• Emphasise the need for proportionality. Risk assessments must reflect the probability and likelihood of harm and not just the possible severity of the harm. It should also take account of the wider operational context when assessing risk, since the same AI application used for the same purpose will pose different risks depending on the way and depth of its integration into operations (e.g. task given to AI to perform, extent of human oversight, additional safeguards such as monitoring or professional training).

For that reason, we believe that a risk assessment carried by both developers and deployers of AI systems is the best way to ensure than any obligation is tailored around the specific risks emerging from the infinite scenarios in which AI can be deployed.[4]

  • Place the use case at the centre of the assessment of risk. While the sector criterion should be maintained, it should also not lead to any and all AI usage within that field to automatically be considered high-risk. Because even within a sector, there will be many different types of use cases. Building out use cases and use scenarios will over time help to better understand how requirements and mitigation strategies best address similar risks (within as well as outside of the sector in which the deployment occurs).
  • Ensure consistency with existing (sector-specific) legislation. A future proposal for AI regulation should consider the existence of several pieces of regulation in place which already cover in their scope software with AI application and ensure their consistency and coherence (e.g. the GDPR). The most effective approach would be to classify and assess the risk of the AI applications under their respective sector-specific regulatory framework, when available (e.g. risk-classification in healthcare[5]).

Considerations must also be given to the risk classification defined in existing legislation versus a potential different risk classification in a new AI framework and the respective regulatory requirements.

  • Tailor the obligations for ‘high-risk’ to the actual risks and context. Even the same general AI system can raise very different issues based on the context it is used in, and will necessitate a different approach and remedy.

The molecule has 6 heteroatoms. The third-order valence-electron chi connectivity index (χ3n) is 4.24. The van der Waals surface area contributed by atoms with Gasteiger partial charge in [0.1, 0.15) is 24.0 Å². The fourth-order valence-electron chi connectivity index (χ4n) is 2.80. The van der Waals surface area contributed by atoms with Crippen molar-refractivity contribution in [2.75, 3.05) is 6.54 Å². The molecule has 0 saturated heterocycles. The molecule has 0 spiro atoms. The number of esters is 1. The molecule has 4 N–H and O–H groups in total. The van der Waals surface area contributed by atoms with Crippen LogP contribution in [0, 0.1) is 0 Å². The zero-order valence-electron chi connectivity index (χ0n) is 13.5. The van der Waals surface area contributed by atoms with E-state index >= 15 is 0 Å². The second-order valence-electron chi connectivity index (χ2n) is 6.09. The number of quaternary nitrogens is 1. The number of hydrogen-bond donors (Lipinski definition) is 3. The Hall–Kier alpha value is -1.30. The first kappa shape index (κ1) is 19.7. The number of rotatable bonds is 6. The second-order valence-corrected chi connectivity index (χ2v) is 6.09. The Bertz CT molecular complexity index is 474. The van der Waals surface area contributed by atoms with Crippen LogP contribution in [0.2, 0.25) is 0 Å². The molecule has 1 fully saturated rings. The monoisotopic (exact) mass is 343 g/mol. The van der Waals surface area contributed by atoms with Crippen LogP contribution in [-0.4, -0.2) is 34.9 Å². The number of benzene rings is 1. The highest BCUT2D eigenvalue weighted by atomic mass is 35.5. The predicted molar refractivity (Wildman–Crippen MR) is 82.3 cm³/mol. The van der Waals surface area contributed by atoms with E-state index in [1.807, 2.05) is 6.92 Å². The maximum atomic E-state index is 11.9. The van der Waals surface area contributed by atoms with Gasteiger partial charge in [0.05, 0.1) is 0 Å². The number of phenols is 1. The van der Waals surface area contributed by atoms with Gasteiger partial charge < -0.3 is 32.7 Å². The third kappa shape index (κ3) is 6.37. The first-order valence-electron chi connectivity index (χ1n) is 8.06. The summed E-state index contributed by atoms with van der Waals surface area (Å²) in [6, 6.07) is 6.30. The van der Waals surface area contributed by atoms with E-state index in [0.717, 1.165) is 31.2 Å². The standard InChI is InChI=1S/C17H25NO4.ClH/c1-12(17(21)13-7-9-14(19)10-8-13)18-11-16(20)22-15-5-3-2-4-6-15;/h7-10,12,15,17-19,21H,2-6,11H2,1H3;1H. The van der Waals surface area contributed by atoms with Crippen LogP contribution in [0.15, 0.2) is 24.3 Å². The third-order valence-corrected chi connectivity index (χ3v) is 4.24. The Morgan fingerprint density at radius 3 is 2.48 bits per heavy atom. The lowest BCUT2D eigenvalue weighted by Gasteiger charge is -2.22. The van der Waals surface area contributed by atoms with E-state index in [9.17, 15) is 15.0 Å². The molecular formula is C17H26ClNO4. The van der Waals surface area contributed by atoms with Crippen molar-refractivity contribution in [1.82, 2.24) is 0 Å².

The use of AI in a consumer-facing context will raise different challenges and require different solutions than within a business-to-business situation. It would be problematic to have a list of required of countermeasures that must be used for all ‘high-risk’ cases, regardless of whether the measures are relevant to that AI use case. 

For instance, for concerns related to a qualified high-risk AI system trained on an insufficiently diverse training data set, leading to a racially disparate impact, any legislative requirements should address here this specific discrimination risk (e.g. by setting acceptable accuracy thresholds for performance across different ethnic and demographic backgrounds on training as well as testing datasets). 

In contrast, an AI application involving Machine Learning on a production line to determine potential collisions and disruptions would need a different approach to guarantee safety. Consequently, a principle-based approach here would give flexibility to best adapt the mitigation measure to the risk. 

  • Ensure legal certainty. The cumulative risk-based criteria is, broadly, a workable approach. That said, while using sector as an initial criterion may help focus the scope of potential regulatory requirements on high-risk AI, this in itself cannot be the main factor. Given that use cases within a sector will vary significantly, it would be more practicable to emphasise the criterion of the actual use case (and associated likelihood of harm).

Furthermore, the ‘exceptional instances’ clause that goes beyond the cumulative criteria (including AI applications that affect consumer rights) should be carefully examined and should not be open-ended to avoid legal uncertainty.